The Five K’s kēs (uncut hair) ka ṅ ghā (small wooden comb) ka ṛ ā (circular steel or iron bracelet) kirpān (sword/dagger) kacchera (special undergarment) Prohibitions: Cutting hair Intoxication Adultery Blind spirituality Material obsession Sacrifice of creatures Non-family-oriented living Worthless talk Priestly class Eating meat killed in a ritualistic manner Having premarital or extramarital sexual relations
Originated in Persia c. 6 th -18 th cent. BCE Founded by the prophet Zoroaster Monotheistic – God is called ‘Ahura Mazda’ (means ‘Lord of light and wisdom’)
Asha – truth/order Druj – falsehood/disorder Agra Manyu – lit. ‘evil spirit’; the antithesis of Ahura Mazda Saoshyant – a messiah-figure who will appear at the end of time to resurrect the dead. The universe is egg-shaped, created to stop Agra Manyu The dead must cross the Bride of Judgement to paradise or hell Hell is unpleasant but not eternal; punishment fits crimes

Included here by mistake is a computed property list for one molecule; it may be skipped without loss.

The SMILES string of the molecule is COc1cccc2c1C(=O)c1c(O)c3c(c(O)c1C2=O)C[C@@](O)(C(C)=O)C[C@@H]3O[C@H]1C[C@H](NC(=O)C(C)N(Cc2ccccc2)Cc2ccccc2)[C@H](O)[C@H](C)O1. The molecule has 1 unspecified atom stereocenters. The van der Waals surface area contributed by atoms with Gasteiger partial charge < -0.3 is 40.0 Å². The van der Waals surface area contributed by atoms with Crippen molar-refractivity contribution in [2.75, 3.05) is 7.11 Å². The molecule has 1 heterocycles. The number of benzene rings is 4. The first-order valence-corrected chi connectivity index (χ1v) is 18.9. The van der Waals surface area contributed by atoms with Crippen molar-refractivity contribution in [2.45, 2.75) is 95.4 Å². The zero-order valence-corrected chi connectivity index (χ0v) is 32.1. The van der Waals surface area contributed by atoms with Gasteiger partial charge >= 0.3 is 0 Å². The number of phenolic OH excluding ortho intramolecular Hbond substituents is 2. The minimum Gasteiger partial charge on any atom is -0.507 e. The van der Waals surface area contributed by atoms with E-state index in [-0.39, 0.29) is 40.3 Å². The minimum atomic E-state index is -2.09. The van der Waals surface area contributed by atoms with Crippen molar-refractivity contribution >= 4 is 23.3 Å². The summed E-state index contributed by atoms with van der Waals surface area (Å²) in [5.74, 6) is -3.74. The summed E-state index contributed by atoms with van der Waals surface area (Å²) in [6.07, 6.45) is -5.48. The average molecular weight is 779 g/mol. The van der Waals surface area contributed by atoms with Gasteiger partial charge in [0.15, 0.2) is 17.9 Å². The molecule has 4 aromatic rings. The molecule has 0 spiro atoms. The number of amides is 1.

Dead are exposed in ‘towers of silence’ After some corpses poisoned birds of prey, some communities have switched to cremation or burial. Do not want corpses to pollute creation Free will is embraced, predestination is not accepted Water and fire are seen as bringing about ritual purity Fire Temple – a Zoroastrian place of worship Worship through fire, do not worship fire Do not accept any form of monasticism Men, women, and children must all keep their heads covered.